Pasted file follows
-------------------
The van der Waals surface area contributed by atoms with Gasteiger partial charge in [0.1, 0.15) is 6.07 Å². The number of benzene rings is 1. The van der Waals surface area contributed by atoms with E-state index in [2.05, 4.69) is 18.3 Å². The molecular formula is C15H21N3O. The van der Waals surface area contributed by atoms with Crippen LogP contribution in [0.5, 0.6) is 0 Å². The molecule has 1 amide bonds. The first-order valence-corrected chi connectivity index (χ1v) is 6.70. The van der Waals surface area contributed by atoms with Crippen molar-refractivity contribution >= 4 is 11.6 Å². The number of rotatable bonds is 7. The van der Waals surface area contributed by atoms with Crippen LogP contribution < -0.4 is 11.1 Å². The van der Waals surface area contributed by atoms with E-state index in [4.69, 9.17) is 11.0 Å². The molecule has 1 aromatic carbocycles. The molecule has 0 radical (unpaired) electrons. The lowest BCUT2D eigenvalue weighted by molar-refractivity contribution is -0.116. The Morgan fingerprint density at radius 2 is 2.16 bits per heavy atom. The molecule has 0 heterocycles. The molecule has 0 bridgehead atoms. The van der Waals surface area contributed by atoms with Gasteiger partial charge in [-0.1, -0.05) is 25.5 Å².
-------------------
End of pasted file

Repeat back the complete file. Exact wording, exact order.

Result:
The van der Waals surface area contributed by atoms with Gasteiger partial charge in [0.1, 0.15) is 6.07 Å². The number of benzene rings is 1. The van der Waals surface area contributed by atoms with E-state index in [2.05, 4.69) is 18.3 Å². The molecular formula is C15H21N3O. The van der Waals surface area contributed by atoms with Crippen LogP contribution in [0.5, 0.6) is 0 Å². The molecule has 1 amide bonds. The first-order valence-corrected chi connectivity index (χ1v) is 6.70. The van der Waals surface area contributed by atoms with Crippen molar-refractivity contribution >= 4 is 11.6 Å². The number of rotatable bonds is 7. The van der Waals surface area contributed by atoms with Crippen LogP contribution < -0.4 is 11.1 Å². The van der Waals surface area contributed by atoms with E-state index in [4.69, 9.17) is 11.0 Å². The molecule has 1 aromatic carbocycles. The molecule has 0 radical (unpaired) electrons. The lowest BCUT2D eigenvalue weighted by molar-refractivity contribution is -0.116. The Morgan fingerprint density at radius 2 is 2.16 bits per heavy atom. The molecule has 0 heterocycles. The molecule has 0 bridgehead atoms. The van der Waals surface area contributed by atoms with Gasteiger partial charge in [-0.1, -0.05) is 25.5 Å².